59. Ollier, W. E. R., Kennedy, L. J., Thomson, W., Barnes, A. N., Bell, S. C., Bennett, D., et al. (2001). Dog MHC alleles containing the human RA shared epitope confer susceptibility to canine rheumatoid arthritis. Immunogenetics, 53(8), 669–673. Scholar
  60. Olmstead, I. L. D., Hill, D. R. A., Dias, D. A., Jayasinghe, N. S., Callahan, D. L., Kentish, S. E., et al. (2013). A quantitative analysis of microalgal lipids for optimization of biodiesel and omega-3 production. Biotechnology and Bioengineering, 110(8), 2096–2104. Scholar
  61. Parker, H. G. (2012). Genomic analyses of modern dog breeds. Mammalian Genome, 23(1–2), 19–27. Scholar
  62. Peiravan, A., Bertolini, F., Rothschild, M. F., Simpson, K. W., Jergens, A. E., Allenspach, K., et al. (2018). Genome-wide association studies of inflammatory bowel disease in German Shepherd dogs. PLoS ONE, 13(7), e0200685. Scholar
  63. Petersen, D. L., Berthelsen, J., Willerslev-Olsen, A., Fredholm, S., Dabelsteen, S., Bonefeld, C. M., et al. (2017). A novel BLK-induced tumor model. Tumor Biology, 39(7), 101042831771419. Scholar
  64. Polley, M. J., Nachman, R. L., & Weksler, B. B. (1981). Human complement in the arachidonic acid transformation pathway in platelets. Journal of Experimental Medicine, 153(2), 257–268.CrossRefPubMedGoogle Scholar
  65. Purcell, S., Neale, B., Todd-Brown, K., Thomas, L., Ferreira, M. A. R., Bender, D., et al. (2007). PLINK: A tool set for whole-genome association and population-based linkage analyses. American Journal of Human Genetics, 81(3), 559–575. Scholar
  66. Puurunen, J., Sulkama, S., Tiira, K., Araujo, C., Lehtonen, M., Hanhineva, K., et al. (2016a). A non-targeted metabolite profiling pilot study suggests that tryptophan and lipid metabolisms are linked with ADHD-like behaviours in dogs. Behavioral and Brain Functions, 12(1), 27. Scholar
  67. Puurunen, J., Tiira, K., Lehtonen, M., Hanhineva, K., & Lohi, H. (2016b). Non-targeted metabolite profiling reveals changes in oxidative stress, tryptophan and lipid metabolisms in fearful dogs. Behavioral and Brain Functions. Scholar
  68. R Special Interest Group on Databases (R-SIG-DB), Wickham, H., & Müller, K. (2018). DBI: R Database Interface. R package. Retrieved from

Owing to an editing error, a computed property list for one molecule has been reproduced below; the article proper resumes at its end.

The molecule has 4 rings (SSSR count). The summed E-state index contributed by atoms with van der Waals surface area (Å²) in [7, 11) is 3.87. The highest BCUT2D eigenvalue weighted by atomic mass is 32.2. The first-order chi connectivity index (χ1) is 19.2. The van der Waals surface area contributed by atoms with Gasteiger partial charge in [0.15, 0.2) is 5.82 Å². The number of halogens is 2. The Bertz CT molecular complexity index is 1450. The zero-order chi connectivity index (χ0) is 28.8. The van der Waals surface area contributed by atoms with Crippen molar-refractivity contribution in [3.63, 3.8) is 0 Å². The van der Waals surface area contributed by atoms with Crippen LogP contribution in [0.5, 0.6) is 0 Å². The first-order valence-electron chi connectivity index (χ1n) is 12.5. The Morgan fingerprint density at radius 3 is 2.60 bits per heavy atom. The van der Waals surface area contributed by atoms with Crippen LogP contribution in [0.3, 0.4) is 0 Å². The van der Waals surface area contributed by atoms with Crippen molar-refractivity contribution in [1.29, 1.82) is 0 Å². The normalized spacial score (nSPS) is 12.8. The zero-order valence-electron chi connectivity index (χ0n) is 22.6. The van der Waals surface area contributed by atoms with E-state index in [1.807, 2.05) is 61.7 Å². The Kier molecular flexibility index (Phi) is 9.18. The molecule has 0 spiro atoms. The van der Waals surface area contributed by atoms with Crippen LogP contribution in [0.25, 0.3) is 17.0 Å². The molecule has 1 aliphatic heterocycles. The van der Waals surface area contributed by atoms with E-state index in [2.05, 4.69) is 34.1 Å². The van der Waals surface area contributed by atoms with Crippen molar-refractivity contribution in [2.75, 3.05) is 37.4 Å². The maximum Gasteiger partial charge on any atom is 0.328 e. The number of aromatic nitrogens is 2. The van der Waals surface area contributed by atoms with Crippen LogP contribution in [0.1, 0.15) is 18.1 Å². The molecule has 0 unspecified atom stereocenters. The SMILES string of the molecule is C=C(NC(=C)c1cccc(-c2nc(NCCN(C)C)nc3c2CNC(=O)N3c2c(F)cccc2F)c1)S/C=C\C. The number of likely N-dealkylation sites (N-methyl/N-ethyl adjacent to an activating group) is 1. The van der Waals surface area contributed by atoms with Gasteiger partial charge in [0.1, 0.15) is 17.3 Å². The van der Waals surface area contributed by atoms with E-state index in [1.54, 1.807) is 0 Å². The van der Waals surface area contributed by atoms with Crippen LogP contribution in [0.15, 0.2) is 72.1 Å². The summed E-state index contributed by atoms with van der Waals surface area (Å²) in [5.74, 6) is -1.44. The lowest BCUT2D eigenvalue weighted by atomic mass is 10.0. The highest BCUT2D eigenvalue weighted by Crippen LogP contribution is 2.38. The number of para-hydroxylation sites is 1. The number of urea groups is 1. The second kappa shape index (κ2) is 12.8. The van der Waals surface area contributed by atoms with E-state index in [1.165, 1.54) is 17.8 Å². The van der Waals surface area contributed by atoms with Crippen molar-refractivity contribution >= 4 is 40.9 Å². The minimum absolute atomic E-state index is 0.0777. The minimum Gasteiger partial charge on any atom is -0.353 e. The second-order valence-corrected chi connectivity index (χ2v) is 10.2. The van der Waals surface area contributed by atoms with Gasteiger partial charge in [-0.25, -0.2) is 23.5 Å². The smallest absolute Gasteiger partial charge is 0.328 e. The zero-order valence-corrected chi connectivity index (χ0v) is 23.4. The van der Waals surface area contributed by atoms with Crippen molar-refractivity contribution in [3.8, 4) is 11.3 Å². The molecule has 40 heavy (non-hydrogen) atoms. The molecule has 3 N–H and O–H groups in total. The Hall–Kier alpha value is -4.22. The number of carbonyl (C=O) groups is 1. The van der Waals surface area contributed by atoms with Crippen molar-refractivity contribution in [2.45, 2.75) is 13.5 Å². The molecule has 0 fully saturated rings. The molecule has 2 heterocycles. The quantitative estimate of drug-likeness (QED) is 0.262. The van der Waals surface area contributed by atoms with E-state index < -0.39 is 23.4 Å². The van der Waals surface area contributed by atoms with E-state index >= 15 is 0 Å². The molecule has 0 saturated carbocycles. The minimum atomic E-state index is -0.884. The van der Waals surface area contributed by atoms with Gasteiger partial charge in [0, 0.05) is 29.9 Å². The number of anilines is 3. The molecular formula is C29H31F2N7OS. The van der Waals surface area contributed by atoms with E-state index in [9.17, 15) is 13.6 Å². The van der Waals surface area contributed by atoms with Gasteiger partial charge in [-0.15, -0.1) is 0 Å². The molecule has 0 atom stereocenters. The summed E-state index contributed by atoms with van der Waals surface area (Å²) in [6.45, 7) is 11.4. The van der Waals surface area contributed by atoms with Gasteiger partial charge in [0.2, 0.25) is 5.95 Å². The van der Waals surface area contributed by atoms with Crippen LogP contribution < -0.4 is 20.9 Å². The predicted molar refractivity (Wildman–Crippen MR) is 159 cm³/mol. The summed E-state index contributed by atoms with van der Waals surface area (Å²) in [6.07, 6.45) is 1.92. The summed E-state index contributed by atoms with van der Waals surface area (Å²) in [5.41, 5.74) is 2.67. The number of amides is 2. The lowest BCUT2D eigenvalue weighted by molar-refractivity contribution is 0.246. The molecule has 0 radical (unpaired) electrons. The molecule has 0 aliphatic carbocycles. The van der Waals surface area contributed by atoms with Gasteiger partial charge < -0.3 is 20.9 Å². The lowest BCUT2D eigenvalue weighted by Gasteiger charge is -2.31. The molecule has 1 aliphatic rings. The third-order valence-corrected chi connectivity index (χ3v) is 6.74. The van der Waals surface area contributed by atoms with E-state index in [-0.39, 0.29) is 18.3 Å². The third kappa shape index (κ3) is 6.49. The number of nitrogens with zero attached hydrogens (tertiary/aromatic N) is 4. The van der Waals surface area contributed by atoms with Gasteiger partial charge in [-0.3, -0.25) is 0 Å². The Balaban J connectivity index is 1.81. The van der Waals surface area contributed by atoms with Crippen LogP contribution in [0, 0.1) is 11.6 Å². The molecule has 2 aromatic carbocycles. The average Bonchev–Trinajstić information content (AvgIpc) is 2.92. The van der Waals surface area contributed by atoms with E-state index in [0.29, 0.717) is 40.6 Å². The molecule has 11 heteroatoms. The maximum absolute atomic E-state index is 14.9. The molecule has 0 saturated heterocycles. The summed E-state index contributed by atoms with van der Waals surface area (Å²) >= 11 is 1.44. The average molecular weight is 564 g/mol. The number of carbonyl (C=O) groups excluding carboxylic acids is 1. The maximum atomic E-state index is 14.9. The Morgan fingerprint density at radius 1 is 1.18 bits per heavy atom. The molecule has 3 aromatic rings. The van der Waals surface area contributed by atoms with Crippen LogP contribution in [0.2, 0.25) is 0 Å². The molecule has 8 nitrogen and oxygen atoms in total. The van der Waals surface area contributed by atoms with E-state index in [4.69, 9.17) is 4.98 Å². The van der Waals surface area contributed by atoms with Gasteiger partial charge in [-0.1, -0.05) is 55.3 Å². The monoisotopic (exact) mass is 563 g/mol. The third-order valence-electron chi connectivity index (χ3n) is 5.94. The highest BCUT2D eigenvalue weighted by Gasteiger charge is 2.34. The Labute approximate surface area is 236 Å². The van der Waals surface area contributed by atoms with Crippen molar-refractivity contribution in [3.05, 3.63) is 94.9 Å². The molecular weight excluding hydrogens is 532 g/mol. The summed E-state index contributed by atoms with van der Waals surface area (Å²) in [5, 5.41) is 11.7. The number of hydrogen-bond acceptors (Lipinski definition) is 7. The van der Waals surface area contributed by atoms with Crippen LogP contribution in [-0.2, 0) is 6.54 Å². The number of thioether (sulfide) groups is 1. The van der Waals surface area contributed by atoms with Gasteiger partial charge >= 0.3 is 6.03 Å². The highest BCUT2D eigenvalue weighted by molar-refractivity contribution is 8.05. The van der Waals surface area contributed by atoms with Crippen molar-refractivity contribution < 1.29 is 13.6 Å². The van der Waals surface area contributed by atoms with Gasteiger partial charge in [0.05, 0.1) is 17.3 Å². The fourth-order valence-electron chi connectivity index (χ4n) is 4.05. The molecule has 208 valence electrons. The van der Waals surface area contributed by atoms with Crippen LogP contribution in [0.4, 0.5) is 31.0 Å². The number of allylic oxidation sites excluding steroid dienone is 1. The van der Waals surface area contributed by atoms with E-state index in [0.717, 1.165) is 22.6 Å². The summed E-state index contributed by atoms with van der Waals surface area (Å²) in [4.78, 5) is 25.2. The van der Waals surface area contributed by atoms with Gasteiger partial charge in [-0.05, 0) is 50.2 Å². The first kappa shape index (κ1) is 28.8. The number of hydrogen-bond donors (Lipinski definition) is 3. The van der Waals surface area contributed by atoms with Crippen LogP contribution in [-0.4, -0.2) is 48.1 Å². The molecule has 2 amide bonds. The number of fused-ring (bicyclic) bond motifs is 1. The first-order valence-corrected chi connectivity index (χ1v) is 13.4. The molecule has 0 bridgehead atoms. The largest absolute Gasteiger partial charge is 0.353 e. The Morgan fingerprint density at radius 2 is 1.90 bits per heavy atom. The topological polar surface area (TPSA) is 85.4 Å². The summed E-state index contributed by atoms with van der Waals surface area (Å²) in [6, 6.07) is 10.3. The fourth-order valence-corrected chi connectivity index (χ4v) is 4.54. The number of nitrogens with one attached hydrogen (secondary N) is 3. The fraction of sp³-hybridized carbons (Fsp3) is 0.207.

69. Rémond, D., Buffière, C., Godin, J.-P., Mirand, P. P., Obled, C., Papet, I., et al. (2009). Intestinal inflammation increases gastrointestinal threonine uptake and mucin synthesis in enterally fed minipigs. The Journal of Nutrition, 139(4), 720–726. Scholar
  70. Rhee, E. P., Ho, J. E., Chen, M. H., Shen, D., Cheng, S., Larson, M. G., et al. (2013). A genome-wide association study of the human metabolome in a community-based cohort. Cell Metabolism, 18(1), 130–143. Scholar
  71. Richards, K. L., & Suter, S. E. (2015). Man’s best friend: What can pet dogs teach us about non-Hodgkin’s lymphoma? Immunological Reviews, 263(1), 173–191. Scholar
  72. Richards, S. E., Wang, Y., Claus, S. P., Lawler, D., Kochhar, S., Holmes, E., et al. (2013). Metabolic phenotype modulation by caloric restriction in a lifelong dog study. Journal of Proteome Research, 12(7), 3117–3127. Scholar
  73. Rimbault, M., & Ostrander, E. A. (2012). So many doggone traits: Mapping genetics of multiple phenotypes in the domestic dog. Human Molecular Genetics, 21(1), 52–57. Scholar
  74. Rowell, J. L., McCarthy, D. O., & Alvarez, C. E. (2011). Dog models of naturally occurring cancer. Trends in Molecular Medicine, 17(7), 380–388. Scholar
  75. Ruth, M. R., & Field, C. J. (2013). The immune modifying effects of amino acids on gut-associated lymphoid tissue. Journal of Animal Science and Biotechnology, 4(1), 27. Scholar
  76. Samuelsson, B. (1991). Arachidonic acid metabolism: Role in inflammation. Zeitschrift für Rheumatologie, 50(Suppl 1), 3–6.PubMedGoogle Scholar
  77. Shen, K. Z., Cox, B. A., & Johnson, S. W. (1997). L-arginine potentiates GABA-mediated synaptic transmission by a nitric oxide-independent mechanism in rat dopamine neurons. Neuroscience, 79(3), 649–658. Scholar
  78. Shin, H. Y., Lee, D. C., Chu, S. H., Jeon, J. Y., Lee, M. K., Im, J. A., et al. (2012). Chemerin levels are positively correlated with abdominal visceral fat accumulation. Clinical Endocrinology, 77(1), 47–50. Scholar
  79. Simpfendorfer, K. R., Armstead, B. E., Shih, A., Li, W., Curran, M., Manjarrez-Orduño, N., et al. (2015). Autoimmune disease-associated haplotypes of BLK exhibit lowered thresholds for B cell activation and expansion of Ig class-switched B cells. Arthritis and Rheumatology, 67(11), 2866–2876. Scholar
  80. Soder, J., Hagman, R., Dicksved, J., Lindase, S., Malmlof, K., Agback, P., et al. (2017). The urine metabolome differs between lean and overweight Labrador Retriever dogs during a feed-challenge. PLoS ONE, 12(6), 1–17. Scholar
  81. Song, G. G., & Lee, Y. H. (2017). Association between BLK polymorphisms and susceptibility to SLE. Zeitschrift für Rheumatologie, 76(2), 176–182. Scholar
  82. Storey, J. (2015). qvalue: Q-value estimation for false discovery rate control. R package. Scholar
  83. Summers, J. F., Diesel, G., Asher, L., McGreevy, P. D., & Collins, L. M. (2010). Inherited defects in pedigree dogs. Part 2: Disorders that are not related to breed standards. Veterinary Journal, 183(1), 39–45. Scholar
  84. Takano, T., & Cybulsky, A. V. (2000). Complement C5b-9-mediated arachidonic acid metabolism in glomerular epithelial cells: Role of cyclooxygenase-1 and -2. American Journal of Pathology, 156(6), 2091–2101. Scholar